The Copernican Revolution took a trajectory that would have made Copernicus do an orbit in his grave…wayward comets and and an earth displaced from the center of the universe, wandering in orbit through space trying to establish an identity…
…The nearest approach to a proof that the Copernican system ever received before the nineteenth century came from the telescopic discoveries of Galileo, published in 1610. He observed that Venus had phases, like the moon, as it should be if the Copernican system was true; that the earth was not unique in having a moon, for Jupiter had four;that the stars really were enormously far away, for they could not be resolved in a telescope, but that they were not so huge as people had thought, for they were only points of light.
Galileo crowned all these wonders by announcing a firm belief in Copernicanism, to which he even tried to convert a Catholic Church increasingly alarmed by intellectual novelties. In 1631, he published his Dialogue on the Two Chief Systems of the World, in which he clearly, although not professedly, espoused Copernicanism. The result was a clash with the Inquisition, and Galileo was forced to abjure his astronomical beliefs.
…So, Nicholas Copernicus made a revolution in astronomy by describing the earth as going around the sun, even if as a computational concept, and wittingly or not, these new scientific ideas pitched religious all religious belief into disarray openining the tide to a new breed of charlatan and heretic. Today, the standard education is that the earth revolves around the sun, proven by the stamp of science and to consider the geocentric model is unscientific.
However such education is also considered to be prejudiced and political based on Albert Einstein’s Theory of Relativity which effectively eliminated the idea of absolute space and absolute movement. Einstein asserted that, science in principle cannot conclusively decide if the earth stands fixed and still and the sun revolves around it, or the opposite heliocentric system…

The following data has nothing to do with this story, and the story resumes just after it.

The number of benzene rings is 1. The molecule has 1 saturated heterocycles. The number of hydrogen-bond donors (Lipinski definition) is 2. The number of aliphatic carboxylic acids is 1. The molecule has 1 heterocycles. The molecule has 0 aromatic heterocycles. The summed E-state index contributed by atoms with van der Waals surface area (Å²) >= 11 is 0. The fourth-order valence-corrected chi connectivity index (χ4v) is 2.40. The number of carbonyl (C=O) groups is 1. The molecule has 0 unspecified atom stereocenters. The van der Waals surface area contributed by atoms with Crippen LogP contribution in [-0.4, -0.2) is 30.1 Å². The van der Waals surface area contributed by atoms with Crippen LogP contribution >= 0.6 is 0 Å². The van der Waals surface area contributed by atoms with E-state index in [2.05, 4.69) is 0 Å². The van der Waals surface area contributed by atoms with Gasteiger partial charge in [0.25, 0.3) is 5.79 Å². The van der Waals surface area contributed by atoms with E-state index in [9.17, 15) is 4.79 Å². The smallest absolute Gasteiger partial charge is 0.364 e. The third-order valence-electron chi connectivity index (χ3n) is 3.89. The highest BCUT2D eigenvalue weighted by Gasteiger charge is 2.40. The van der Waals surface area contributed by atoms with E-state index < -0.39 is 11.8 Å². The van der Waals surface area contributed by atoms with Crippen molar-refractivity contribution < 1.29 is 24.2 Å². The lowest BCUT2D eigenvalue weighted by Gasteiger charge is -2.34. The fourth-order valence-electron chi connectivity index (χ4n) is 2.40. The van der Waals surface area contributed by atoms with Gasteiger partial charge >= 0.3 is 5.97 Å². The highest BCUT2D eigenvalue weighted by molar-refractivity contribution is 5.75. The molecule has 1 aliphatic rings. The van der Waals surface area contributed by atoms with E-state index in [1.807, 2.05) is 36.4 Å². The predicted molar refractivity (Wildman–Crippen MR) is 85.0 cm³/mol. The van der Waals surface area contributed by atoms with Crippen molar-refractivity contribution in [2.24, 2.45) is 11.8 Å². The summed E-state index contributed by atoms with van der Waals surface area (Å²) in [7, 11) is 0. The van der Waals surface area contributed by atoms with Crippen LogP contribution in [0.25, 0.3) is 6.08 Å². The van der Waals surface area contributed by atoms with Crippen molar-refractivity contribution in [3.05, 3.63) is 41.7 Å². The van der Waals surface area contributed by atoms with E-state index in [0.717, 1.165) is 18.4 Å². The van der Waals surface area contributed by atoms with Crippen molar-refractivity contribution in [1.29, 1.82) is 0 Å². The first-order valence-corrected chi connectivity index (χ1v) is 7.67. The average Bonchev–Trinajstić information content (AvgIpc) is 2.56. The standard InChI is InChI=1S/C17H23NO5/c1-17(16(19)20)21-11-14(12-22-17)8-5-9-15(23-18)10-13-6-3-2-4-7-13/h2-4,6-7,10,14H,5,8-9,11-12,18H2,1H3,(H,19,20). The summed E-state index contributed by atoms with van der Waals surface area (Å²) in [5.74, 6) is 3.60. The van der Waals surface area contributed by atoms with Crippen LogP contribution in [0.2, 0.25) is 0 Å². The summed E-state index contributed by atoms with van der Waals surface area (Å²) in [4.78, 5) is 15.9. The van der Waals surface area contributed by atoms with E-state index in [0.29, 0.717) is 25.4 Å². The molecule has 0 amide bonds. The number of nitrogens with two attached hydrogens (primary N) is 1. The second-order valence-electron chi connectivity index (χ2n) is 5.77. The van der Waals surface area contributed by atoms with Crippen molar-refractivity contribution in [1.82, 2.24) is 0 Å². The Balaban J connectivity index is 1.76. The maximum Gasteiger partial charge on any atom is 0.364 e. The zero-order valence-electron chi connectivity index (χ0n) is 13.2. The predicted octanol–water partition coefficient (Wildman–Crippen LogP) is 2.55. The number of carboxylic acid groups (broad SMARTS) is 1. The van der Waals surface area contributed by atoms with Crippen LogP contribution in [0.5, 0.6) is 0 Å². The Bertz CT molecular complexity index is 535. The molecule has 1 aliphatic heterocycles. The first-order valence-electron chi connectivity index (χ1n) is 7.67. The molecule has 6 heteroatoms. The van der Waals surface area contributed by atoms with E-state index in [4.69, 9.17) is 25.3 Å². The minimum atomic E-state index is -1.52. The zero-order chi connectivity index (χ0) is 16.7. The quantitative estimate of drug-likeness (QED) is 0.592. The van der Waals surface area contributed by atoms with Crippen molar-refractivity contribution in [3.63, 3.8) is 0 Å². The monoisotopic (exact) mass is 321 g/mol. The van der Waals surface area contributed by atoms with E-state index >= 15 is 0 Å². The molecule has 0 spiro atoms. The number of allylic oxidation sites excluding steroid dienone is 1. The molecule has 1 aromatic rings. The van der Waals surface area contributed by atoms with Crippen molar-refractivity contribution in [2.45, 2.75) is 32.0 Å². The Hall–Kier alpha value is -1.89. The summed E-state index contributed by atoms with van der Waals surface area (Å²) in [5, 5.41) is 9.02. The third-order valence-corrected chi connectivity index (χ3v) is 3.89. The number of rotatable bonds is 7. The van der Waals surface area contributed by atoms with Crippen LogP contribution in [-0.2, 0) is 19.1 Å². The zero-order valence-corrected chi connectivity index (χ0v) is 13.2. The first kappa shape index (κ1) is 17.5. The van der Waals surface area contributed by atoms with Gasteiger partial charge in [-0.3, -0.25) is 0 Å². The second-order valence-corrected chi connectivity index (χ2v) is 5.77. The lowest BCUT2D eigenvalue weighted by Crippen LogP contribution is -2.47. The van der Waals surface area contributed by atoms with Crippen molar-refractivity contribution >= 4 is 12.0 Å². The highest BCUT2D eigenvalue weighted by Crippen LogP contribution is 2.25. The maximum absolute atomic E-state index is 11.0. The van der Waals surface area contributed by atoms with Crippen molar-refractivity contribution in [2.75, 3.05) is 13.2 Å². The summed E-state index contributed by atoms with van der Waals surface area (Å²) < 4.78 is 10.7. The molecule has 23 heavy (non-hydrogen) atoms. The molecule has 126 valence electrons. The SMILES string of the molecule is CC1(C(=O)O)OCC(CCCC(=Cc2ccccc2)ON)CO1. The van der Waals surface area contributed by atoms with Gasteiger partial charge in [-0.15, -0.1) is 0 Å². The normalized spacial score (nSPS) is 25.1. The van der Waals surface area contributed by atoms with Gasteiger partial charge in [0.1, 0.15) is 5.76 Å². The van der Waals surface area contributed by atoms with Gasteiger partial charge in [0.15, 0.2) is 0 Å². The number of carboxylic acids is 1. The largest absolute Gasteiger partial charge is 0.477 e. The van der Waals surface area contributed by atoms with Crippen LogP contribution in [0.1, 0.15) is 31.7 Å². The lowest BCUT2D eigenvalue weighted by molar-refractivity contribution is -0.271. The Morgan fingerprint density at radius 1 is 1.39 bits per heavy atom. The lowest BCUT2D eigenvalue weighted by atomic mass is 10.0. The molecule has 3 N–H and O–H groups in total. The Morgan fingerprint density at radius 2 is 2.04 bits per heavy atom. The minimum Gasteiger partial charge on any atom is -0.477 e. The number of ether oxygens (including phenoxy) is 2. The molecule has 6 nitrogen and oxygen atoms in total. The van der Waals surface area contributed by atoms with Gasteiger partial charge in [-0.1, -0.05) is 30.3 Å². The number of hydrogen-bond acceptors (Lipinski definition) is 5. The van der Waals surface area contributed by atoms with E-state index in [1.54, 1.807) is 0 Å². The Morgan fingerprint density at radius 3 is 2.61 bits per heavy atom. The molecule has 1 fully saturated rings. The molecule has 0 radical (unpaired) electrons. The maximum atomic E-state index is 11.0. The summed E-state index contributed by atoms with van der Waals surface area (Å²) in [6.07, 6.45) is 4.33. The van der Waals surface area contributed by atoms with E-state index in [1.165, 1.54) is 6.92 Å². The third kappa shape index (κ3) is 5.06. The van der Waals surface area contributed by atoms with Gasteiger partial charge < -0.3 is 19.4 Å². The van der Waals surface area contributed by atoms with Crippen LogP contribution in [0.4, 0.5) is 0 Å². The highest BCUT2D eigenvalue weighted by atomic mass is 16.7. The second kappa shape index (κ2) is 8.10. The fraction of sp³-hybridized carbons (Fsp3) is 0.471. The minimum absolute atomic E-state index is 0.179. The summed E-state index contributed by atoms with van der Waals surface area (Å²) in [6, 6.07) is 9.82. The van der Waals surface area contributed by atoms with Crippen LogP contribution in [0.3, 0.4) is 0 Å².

(see link at end)…Second, it is vitally important to transcend received and preconceived ideas, and to overcome wishful thinking. In this respect, we are confronted today with a real paradox. Disenchanted insights based on Spinozistic or Darwinian naturalistic ideas are now so
widely accepted they have become like a new creed. Phrases such as “it’s all in the genes” have become almost commonplace, repeated everywhere from laboratories to supermarket queues. Surely something is amiss here? Have people come to accept the unacceptable and disenchanting visions that so frightened the contemporaries of Spinoza and Darwin? Can all of us now really face the truth that God is dead and that we are just complicated machines or organisms sooner or later destined to disappear without a trace? Or are these ideas giving us precisely what we want to hear: we can really do what we like, we are no longer responsible for anything. To paraphrase Spinoza: the idea of free will and responsibility may be scientifically or even philosophically misguided, but advocating irresponsibility or acting irresponsibly is inhuman or subhuman.Read More:http://www.hermandedijn.be/viewpic.php?LAN=E&TABLE=PUB&ID=1454